3 Things People Get Wrong About Indoor Air Pollution

None other than the Environmental Protection Agency (EPA) revealed that indoor air pollution could be worse than outdoors. More specifically, the volume of pollutants inside a building or a home could be as much as 100 times more than those on roads. Worse, usually, people spend 90 percent of their time indoors.

One of the best ways to significantly reduce the impact of indoor air pollution is air duct cleaning. Even the best heating, ventilation, and air-conditioning (HVAC) system needs maintenance simply because of how it works.

Ducts, for example, can recirculate air multiple times in a day. In each circulation, some pollutants can accumulate in the system. This can further cause health problems as contaminants can breed bacteria and other pathogens. Moreover, it makes heating and cooling systems work harder, thereby raising energy costs.

However, some still forego duct cleaning because of the wrong beliefs or assumptions about poor indoor air quality. Because of the excessive risks it places on human health, it’s time to break them once and for all:

  1. To Avoid Pet Dander, Homeowners Can Get Hypoallergenic Dogs

One of the most common pollutants—and triggers of allergies and asthma—is pet dander. This doesn’t refer to the coat per se but instead flecks of skin that fall off from the animals’ bodies. One can liken this to dandruff.

Pet dander is microscopic, but the skin may contain enzymes and other components from the animal’s saliva, triggering an abnormal immune response. In turn, the person reacts to the dander.

To remove dander, a homeowner needs to clean the house, particularly carpets and furniture where the pets hang out, regularly. However, even then, some find their way into the duct. Once it gets circulated, dander goes back inside the house.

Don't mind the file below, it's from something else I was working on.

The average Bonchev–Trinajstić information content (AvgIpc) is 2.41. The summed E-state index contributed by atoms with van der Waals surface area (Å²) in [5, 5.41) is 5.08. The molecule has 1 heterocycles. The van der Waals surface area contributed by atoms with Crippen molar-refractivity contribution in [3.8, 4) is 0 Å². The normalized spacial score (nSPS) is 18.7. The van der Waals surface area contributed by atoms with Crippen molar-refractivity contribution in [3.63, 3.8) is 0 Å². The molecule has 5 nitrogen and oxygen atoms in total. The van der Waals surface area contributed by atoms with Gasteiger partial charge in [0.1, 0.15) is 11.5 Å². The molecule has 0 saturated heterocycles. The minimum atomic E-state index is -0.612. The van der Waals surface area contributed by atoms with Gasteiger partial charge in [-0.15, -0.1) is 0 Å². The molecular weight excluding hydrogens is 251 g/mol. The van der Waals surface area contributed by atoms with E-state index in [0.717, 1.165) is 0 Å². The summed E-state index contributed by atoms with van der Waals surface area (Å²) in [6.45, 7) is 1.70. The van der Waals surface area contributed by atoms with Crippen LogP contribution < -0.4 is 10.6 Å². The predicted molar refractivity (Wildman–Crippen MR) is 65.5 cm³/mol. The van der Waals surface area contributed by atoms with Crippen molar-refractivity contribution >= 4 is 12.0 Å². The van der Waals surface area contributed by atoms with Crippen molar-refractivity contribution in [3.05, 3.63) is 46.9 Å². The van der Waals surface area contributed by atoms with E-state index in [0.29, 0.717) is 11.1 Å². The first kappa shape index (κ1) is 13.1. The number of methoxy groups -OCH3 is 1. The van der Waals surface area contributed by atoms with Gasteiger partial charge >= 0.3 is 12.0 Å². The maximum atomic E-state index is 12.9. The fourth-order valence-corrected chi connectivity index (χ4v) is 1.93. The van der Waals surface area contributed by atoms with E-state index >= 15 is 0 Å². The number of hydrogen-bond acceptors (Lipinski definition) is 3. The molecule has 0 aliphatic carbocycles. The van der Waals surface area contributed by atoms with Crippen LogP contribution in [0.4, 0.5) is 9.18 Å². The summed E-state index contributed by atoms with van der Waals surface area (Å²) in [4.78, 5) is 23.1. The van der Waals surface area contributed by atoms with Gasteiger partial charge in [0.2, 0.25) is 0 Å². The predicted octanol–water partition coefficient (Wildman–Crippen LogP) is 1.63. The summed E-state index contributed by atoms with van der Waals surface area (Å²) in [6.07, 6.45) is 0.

Thus, some homeowners propose getting “hypoallergenic pets.” These are animals that seem to produce fewer allergens. While they may be better options than other breeds, they still shed dander, and this may still cause some reactions to those highly sensitive to it.

  1. Indoor Air Pollution Is Different from Outdoor Air Pollution

Although the types of pollution inside and outside the house can vary, sometimes the latter can influence the other, according to a study by the University of Utah in 2021. How they affect, though, depends on the type of pollution.

Take, for example, winter inversions, which are common in the state. In an inversion, the cold air, which is lighter, is below warm air, which is denser. Because of this, cold air cannot rise while warm air traps anything underneath it, including particulate matter.

When the team tested the effects of inversion on indoor air, they found that it influenced only 30 percent of the air quality inside a property. This could be because the chunk of pollutants present during inversion can change once they travel indoors.

Meanwhile, wildfires may trigger a level that may be deemed harmful to human health. But as long as the space has excellent air handling mechanisms (and probably clean ducts too), the quality of air inside will still be better than outside.

So what can have the greatest negative impact on indoor air? The answer is fireworks.

  1. Anything That Floats Like Particles and Smoke Are the Leading Causes of Indoor Air Pollution

There’s no doubt that the classic culprits for poor indoor air quality are pet dander, dust and debris, and other small particles that ducts or HVAC units can pick up.

But these are not the only sources of indoor air pollutants. Worse, those unseen can become the leading causes of poor air quality inside buildings and homes.

In a 2021 study by the University of York, the researchers discovered that household aerosol products could create or release smog that could be more harmful than the ones produced by vehicles. In fact, homes likely produce more smog than outdoors.

Anything with hydrofluorocarbons or chlorofluorocarbons, which act as refrigerants, can also function as greenhouse gases, contributing to carbon emissions. However, so do a lot of personal care products like deodorants.

Meanwhile, a 2019 study by the American Chemical Society cited how regular cleaning products, like bleach, can also increase indoor contaminants, especially when the fumes combine with a citrusy compound. Moreover, many previous types of research already established that many types of wall paint can emit volatile organic compounds (VOCs).

Busting these wrong beliefs can help homeowners reduce their risk of getting sick because of poor indoor air quality and stress the importance of a clean, working HVAC system.